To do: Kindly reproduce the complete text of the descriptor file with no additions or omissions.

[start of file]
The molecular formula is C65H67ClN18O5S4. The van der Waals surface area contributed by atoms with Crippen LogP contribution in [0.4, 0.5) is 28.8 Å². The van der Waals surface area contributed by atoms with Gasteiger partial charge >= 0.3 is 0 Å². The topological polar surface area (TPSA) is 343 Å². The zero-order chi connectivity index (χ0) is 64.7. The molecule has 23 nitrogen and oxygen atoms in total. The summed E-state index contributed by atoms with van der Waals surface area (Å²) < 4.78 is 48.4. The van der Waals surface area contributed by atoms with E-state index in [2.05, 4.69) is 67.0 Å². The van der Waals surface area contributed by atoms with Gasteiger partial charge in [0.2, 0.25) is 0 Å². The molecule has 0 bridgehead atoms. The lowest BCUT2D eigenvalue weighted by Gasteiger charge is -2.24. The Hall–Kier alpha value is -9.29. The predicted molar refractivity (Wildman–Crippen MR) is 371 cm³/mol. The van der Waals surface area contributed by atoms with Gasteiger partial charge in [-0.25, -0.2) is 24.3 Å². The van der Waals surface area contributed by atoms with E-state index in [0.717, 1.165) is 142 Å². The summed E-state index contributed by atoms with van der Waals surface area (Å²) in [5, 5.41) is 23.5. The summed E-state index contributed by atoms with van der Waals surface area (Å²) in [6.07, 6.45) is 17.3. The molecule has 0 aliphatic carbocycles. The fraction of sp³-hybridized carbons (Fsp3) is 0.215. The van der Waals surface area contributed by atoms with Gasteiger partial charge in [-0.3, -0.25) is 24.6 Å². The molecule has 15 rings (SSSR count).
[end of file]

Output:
The molecular formula is C65H67ClN18O5S4. The van der Waals surface area contributed by atoms with Crippen LogP contribution in [0.4, 0.5) is 28.8 Å². The van der Waals surface area contributed by atoms with Gasteiger partial charge >= 0.3 is 0 Å². The topological polar surface area (TPSA) is 343 Å². The zero-order chi connectivity index (χ0) is 64.7. The molecule has 23 nitrogen and oxygen atoms in total. The summed E-state index contributed by atoms with van der Waals surface area (Å²) < 4.78 is 48.4. The van der Waals surface area contributed by atoms with E-state index in [2.05, 4.69) is 67.0 Å². The van der Waals surface area contributed by atoms with Gasteiger partial charge in [0.2, 0.25) is 0 Å². The molecule has 0 bridgehead atoms. The lowest BCUT2D eigenvalue weighted by Gasteiger charge is -2.24. The Hall–Kier alpha value is -9.29. The predicted molar refractivity (Wildman–Crippen MR) is 371 cm³/mol. The van der Waals surface area contributed by atoms with Gasteiger partial charge in [-0.25, -0.2) is 24.3 Å². The van der Waals surface area contributed by atoms with E-state index in [0.717, 1.165) is 142 Å². The summed E-state index contributed by atoms with van der Waals surface area (Å²) in [5, 5.41) is 23.5. The summed E-state index contributed by atoms with van der Waals surface area (Å²) in [6.07, 6.45) is 17.3. The molecule has 0 aliphatic carbocycles. The fraction of sp³-hybridized carbons (Fsp3) is 0.215. The van der Waals surface area contributed by atoms with Gasteiger partial charge in [-0.3, -0.25) is 24.6 Å². The molecule has 15 rings (SSSR count).